Volume 3. 1960-1969: Reforms Attempted
A Labour government came in, and in 1967 gained the majority needed to embark on bold legislation. But it feared interference, so comprehensive plans were backed for changing the whole complexion of two-chamber politics. Led by Lord Shackleton and the intellectual Richard Crossman, schemes were devised and inter-party talks got under way – at first in a spirit of cooperation. But had the party elites listened to their fiery back-benchers? When a bill was introduced into parliament, the scenes were unforgettable …
This volume tells not just the story, but reveals the intricate thinking of those who wanted to make a bicameral system work in the age of modern party politics.
Chapter 7: 1966. Memorandum by the Lord Chancellor and the Lord Privy Seal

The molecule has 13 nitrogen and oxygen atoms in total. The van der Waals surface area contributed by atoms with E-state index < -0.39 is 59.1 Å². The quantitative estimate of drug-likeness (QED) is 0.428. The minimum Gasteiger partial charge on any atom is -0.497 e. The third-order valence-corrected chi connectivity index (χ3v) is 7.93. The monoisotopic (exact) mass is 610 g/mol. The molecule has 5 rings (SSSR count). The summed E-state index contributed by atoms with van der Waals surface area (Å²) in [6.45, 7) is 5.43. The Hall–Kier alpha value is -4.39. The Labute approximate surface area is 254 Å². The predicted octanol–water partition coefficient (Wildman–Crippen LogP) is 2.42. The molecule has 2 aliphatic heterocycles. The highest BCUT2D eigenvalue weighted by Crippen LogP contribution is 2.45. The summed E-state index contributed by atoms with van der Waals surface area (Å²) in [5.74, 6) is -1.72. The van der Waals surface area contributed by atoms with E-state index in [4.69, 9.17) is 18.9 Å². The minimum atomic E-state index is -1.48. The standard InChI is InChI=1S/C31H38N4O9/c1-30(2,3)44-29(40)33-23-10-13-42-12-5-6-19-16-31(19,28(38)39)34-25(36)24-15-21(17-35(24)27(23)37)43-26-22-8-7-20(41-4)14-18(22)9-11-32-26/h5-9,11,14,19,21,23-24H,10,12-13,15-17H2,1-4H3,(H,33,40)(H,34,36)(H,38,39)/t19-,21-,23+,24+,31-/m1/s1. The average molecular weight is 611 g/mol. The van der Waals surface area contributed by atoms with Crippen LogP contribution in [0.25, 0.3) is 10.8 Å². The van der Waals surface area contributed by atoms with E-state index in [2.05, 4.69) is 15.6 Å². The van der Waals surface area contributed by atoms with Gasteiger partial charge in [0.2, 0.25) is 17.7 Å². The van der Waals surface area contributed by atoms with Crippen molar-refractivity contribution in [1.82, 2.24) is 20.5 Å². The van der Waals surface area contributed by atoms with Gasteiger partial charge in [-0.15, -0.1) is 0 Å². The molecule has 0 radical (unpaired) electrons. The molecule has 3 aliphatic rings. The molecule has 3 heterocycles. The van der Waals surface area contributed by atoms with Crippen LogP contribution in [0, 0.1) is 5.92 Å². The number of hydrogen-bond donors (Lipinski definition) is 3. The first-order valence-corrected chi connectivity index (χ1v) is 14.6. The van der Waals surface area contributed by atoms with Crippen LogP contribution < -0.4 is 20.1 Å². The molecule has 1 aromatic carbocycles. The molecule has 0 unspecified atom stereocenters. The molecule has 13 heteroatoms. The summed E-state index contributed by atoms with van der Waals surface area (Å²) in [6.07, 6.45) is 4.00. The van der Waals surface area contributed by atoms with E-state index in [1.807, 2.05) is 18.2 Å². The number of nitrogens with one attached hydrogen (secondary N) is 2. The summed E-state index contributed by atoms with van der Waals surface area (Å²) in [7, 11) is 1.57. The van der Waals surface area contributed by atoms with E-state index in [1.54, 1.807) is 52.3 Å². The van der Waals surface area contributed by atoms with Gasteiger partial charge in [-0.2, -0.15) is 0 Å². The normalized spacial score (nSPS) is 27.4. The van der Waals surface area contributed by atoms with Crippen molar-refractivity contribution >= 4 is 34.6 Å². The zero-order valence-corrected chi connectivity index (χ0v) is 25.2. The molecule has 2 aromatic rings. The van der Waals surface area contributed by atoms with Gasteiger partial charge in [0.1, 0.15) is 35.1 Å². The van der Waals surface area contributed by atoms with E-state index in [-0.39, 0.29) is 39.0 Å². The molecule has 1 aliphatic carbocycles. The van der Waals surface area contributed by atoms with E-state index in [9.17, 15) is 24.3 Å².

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1966. Memorandum by the Lord Chancellor and the Lord Privy Seal
As the Lord President, and now also responsible for reform, Richard Crossman delegated his job sensibly. He invited various people to submit schemes that could be of interest to the cabinet. With this in view, he wrote to the Lord Chancellor and the Lord Privy Seal to draft a memorandum on the question of Lords reform for the cabinet’s consideration. The memorandum was ready by 23 June 1966.1
Reform of the House of Lords
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